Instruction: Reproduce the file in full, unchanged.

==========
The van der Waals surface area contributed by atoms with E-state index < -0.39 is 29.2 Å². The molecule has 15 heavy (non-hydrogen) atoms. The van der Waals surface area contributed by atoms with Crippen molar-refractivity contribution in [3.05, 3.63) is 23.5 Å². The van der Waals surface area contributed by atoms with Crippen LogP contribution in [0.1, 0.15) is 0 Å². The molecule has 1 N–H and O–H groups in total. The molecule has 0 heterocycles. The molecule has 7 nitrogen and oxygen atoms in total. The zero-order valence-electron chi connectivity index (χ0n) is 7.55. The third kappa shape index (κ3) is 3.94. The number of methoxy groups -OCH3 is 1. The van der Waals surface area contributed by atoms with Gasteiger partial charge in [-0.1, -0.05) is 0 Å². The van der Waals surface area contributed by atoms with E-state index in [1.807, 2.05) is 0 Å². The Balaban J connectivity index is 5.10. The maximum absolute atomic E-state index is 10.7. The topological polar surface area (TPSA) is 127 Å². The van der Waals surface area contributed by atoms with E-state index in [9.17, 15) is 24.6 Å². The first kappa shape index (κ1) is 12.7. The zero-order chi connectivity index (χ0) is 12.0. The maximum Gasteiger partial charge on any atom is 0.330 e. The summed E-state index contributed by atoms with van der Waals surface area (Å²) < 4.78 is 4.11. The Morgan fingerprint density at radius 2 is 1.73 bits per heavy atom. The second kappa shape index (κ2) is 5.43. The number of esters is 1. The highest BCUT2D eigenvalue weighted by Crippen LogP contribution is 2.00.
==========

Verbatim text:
The van der Waals surface area contributed by atoms with E-state index < -0.39 is 29.2 Å². The molecule has 15 heavy (non-hydrogen) atoms. The van der Waals surface area contributed by atoms with Crippen molar-refractivity contribution in [3.05, 3.63) is 23.5 Å². The van der Waals surface area contributed by atoms with Crippen LogP contribution in [0.1, 0.15) is 0 Å². The molecule has 1 N–H and O–H groups in total. The molecule has 0 heterocycles. The molecule has 7 nitrogen and oxygen atoms in total. The zero-order valence-electron chi connectivity index (χ0n) is 7.55. The third kappa shape index (κ3) is 3.94. The number of methoxy groups -OCH3 is 1. The van der Waals surface area contributed by atoms with Gasteiger partial charge in [-0.1, -0.05) is 0 Å². The van der Waals surface area contributed by atoms with E-state index in [1.807, 2.05) is 0 Å². The Balaban J connectivity index is 5.10. The maximum absolute atomic E-state index is 10.7. The topological polar surface area (TPSA) is 127 Å². The van der Waals surface area contributed by atoms with E-state index in [9.17, 15) is 24.6 Å². The first kappa shape index (κ1) is 12.7. The zero-order chi connectivity index (χ0) is 12.0. The maximum Gasteiger partial charge on any atom is 0.330 e. The summed E-state index contributed by atoms with van der Waals surface area (Å²) < 4.78 is 4.11. The Morgan fingerprint density at radius 2 is 1.73 bits per heavy atom. The second kappa shape index (κ2) is 5.43. The number of esters is 1. The highest BCUT2D eigenvalue weighted by Crippen LogP contribution is 2.00.